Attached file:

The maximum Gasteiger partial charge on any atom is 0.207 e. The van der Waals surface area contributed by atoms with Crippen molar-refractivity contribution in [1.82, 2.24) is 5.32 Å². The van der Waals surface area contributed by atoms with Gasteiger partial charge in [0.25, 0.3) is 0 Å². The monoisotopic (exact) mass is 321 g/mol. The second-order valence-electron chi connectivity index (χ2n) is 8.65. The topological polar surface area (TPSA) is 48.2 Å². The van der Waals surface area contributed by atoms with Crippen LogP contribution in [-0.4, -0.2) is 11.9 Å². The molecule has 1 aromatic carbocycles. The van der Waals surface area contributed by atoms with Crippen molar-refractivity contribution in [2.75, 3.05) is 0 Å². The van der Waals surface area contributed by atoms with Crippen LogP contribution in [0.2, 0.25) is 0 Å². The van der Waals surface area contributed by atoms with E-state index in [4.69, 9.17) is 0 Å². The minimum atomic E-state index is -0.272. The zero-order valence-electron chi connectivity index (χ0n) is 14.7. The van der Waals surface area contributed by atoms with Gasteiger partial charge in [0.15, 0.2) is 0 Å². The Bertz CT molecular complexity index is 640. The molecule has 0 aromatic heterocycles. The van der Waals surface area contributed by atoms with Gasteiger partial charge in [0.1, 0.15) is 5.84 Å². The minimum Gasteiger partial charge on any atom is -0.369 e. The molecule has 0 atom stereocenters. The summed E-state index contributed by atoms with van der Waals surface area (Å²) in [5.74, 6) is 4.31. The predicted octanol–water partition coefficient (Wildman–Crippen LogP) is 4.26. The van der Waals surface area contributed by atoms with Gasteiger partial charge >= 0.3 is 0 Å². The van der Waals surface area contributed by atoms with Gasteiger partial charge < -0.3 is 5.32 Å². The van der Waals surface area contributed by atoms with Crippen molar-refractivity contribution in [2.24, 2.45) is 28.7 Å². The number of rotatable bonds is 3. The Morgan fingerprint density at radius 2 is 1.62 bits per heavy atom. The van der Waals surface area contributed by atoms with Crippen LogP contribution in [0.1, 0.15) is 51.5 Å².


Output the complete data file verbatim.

The maximum Gasteiger partial charge on any atom is 0.207 e. The van der Waals surface area contributed by atoms with Crippen molar-refractivity contribution in [1.82, 2.24) is 5.32 Å². The van der Waals surface area contributed by atoms with Gasteiger partial charge in [0.25, 0.3) is 0 Å². The monoisotopic (exact) mass is 321 g/mol. The second-order valence-electron chi connectivity index (χ2n) is 8.65. The topological polar surface area (TPSA) is 48.2 Å². The van der Waals surface area contributed by atoms with Crippen LogP contribution in [-0.4, -0.2) is 11.9 Å². The molecule has 1 aromatic carbocycles. The van der Waals surface area contributed by atoms with Crippen molar-refractivity contribution in [2.75, 3.05) is 0 Å². The van der Waals surface area contributed by atoms with Crippen LogP contribution in [0.2, 0.25) is 0 Å². The van der Waals surface area contributed by atoms with E-state index in [4.69, 9.17) is 0 Å². The minimum atomic E-state index is -0.272. The zero-order valence-electron chi connectivity index (χ0n) is 14.7. The van der Waals surface area contributed by atoms with Gasteiger partial charge in [0.15, 0.2) is 0 Å². The Bertz CT molecular complexity index is 640. The molecule has 0 aromatic heterocycles. The van der Waals surface area contributed by atoms with Gasteiger partial charge in [0.1, 0.15) is 5.84 Å². The minimum Gasteiger partial charge on any atom is -0.369 e. The molecule has 0 atom stereocenters. The summed E-state index contributed by atoms with van der Waals surface area (Å²) in [5.74, 6) is 4.31. The predicted octanol–water partition coefficient (Wildman–Crippen LogP) is 4.26. The van der Waals surface area contributed by atoms with Gasteiger partial charge >= 0.3 is 0 Å². The van der Waals surface area contributed by atoms with Gasteiger partial charge < -0.3 is 5.32 Å². The van der Waals surface area contributed by atoms with Crippen molar-refractivity contribution in [2.24, 2.45) is 28.7 Å². The number of rotatable bonds is 3. The Morgan fingerprint density at radius 2 is 1.62 bits per heavy atom. The van der Waals surface area contributed by atoms with Crippen LogP contribution in [0.1, 0.15) is 51.5 Å².